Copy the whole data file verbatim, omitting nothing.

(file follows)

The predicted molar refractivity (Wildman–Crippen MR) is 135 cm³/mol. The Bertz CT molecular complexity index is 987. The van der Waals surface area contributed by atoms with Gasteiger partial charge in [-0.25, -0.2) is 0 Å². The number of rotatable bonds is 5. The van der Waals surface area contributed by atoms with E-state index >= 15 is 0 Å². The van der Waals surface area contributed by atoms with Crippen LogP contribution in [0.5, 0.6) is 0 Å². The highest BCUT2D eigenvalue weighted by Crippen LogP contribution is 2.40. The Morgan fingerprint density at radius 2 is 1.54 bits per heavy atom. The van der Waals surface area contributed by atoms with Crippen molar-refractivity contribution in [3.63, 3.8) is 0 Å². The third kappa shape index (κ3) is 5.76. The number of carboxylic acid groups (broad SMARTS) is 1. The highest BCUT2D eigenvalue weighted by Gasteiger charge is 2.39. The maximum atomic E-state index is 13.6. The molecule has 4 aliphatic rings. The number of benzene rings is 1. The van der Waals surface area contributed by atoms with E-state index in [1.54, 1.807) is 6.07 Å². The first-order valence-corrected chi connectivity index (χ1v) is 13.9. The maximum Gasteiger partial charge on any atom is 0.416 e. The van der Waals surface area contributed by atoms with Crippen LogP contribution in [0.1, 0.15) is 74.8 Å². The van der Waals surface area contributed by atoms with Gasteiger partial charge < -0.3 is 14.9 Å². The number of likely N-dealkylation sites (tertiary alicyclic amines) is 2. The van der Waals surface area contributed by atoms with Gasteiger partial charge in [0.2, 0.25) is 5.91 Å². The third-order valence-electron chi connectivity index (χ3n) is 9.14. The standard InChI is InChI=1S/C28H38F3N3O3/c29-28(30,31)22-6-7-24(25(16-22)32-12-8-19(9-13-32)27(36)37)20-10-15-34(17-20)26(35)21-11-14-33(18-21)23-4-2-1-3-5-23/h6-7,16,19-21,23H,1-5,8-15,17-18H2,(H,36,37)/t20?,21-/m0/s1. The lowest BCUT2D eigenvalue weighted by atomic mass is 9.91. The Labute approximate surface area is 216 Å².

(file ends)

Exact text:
The predicted molar refractivity (Wildman–Crippen MR) is 135 cm³/mol. The Bertz CT molecular complexity index is 987. The van der Waals surface area contributed by atoms with Gasteiger partial charge in [-0.25, -0.2) is 0 Å². The number of rotatable bonds is 5. The van der Waals surface area contributed by atoms with E-state index >= 15 is 0 Å². The van der Waals surface area contributed by atoms with Crippen LogP contribution in [0.5, 0.6) is 0 Å². The highest BCUT2D eigenvalue weighted by Crippen LogP contribution is 2.40. The Morgan fingerprint density at radius 2 is 1.54 bits per heavy atom. The van der Waals surface area contributed by atoms with Crippen molar-refractivity contribution in [3.63, 3.8) is 0 Å². The third kappa shape index (κ3) is 5.76. The number of carboxylic acid groups (broad SMARTS) is 1. The highest BCUT2D eigenvalue weighted by Gasteiger charge is 2.39. The maximum atomic E-state index is 13.6. The molecule has 4 aliphatic rings. The number of benzene rings is 1. The van der Waals surface area contributed by atoms with E-state index in [1.54, 1.807) is 6.07 Å². The first-order valence-corrected chi connectivity index (χ1v) is 13.9. The maximum Gasteiger partial charge on any atom is 0.416 e. The van der Waals surface area contributed by atoms with Crippen LogP contribution in [0.1, 0.15) is 74.8 Å². The van der Waals surface area contributed by atoms with Gasteiger partial charge < -0.3 is 14.9 Å². The number of likely N-dealkylation sites (tertiary alicyclic amines) is 2. The van der Waals surface area contributed by atoms with Gasteiger partial charge in [0.2, 0.25) is 5.91 Å². The third-order valence-electron chi connectivity index (χ3n) is 9.14. The standard InChI is InChI=1S/C28H38F3N3O3/c29-28(30,31)22-6-7-24(25(16-22)32-12-8-19(9-13-32)27(36)37)20-10-15-34(17-20)26(35)21-11-14-33(18-21)23-4-2-1-3-5-23/h6-7,16,19-21,23H,1-5,8-15,17-18H2,(H,36,37)/t20?,21-/m0/s1. The lowest BCUT2D eigenvalue weighted by atomic mass is 9.91. The Labute approximate surface area is 216 Å².